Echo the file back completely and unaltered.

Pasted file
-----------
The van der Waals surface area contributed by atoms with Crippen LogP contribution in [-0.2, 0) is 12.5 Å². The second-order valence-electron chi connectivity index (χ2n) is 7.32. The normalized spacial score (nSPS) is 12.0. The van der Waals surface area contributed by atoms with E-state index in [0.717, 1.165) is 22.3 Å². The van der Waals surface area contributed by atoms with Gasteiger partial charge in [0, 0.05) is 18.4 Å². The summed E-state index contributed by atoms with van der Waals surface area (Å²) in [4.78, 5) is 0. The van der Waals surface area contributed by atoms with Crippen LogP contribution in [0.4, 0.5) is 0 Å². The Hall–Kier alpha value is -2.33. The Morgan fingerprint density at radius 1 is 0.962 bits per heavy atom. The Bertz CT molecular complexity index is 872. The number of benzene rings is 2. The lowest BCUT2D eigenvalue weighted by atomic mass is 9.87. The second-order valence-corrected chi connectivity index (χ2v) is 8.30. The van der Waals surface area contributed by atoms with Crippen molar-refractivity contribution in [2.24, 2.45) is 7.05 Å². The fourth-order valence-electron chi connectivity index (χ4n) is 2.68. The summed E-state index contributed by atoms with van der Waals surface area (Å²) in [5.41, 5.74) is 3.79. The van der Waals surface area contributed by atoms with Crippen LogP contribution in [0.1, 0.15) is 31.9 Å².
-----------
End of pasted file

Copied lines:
The van der Waals surface area contributed by atoms with Crippen LogP contribution in [-0.2, 0) is 12.5 Å². The second-order valence-electron chi connectivity index (χ2n) is 7.32. The normalized spacial score (nSPS) is 12.0. The van der Waals surface area contributed by atoms with E-state index in [0.717, 1.165) is 22.3 Å². The van der Waals surface area contributed by atoms with Gasteiger partial charge in [0, 0.05) is 18.4 Å². The summed E-state index contributed by atoms with van der Waals surface area (Å²) in [4.78, 5) is 0. The van der Waals surface area contributed by atoms with Crippen LogP contribution in [0.4, 0.5) is 0 Å². The Hall–Kier alpha value is -2.33. The Morgan fingerprint density at radius 1 is 0.962 bits per heavy atom. The Bertz CT molecular complexity index is 872. The number of benzene rings is 2. The lowest BCUT2D eigenvalue weighted by atomic mass is 9.87. The second-order valence-corrected chi connectivity index (χ2v) is 8.30. The van der Waals surface area contributed by atoms with Crippen molar-refractivity contribution in [2.24, 2.45) is 7.05 Å². The fourth-order valence-electron chi connectivity index (χ4n) is 2.68. The summed E-state index contributed by atoms with van der Waals surface area (Å²) in [5.41, 5.74) is 3.79. The van der Waals surface area contributed by atoms with Crippen LogP contribution in [0.1, 0.15) is 31.9 Å².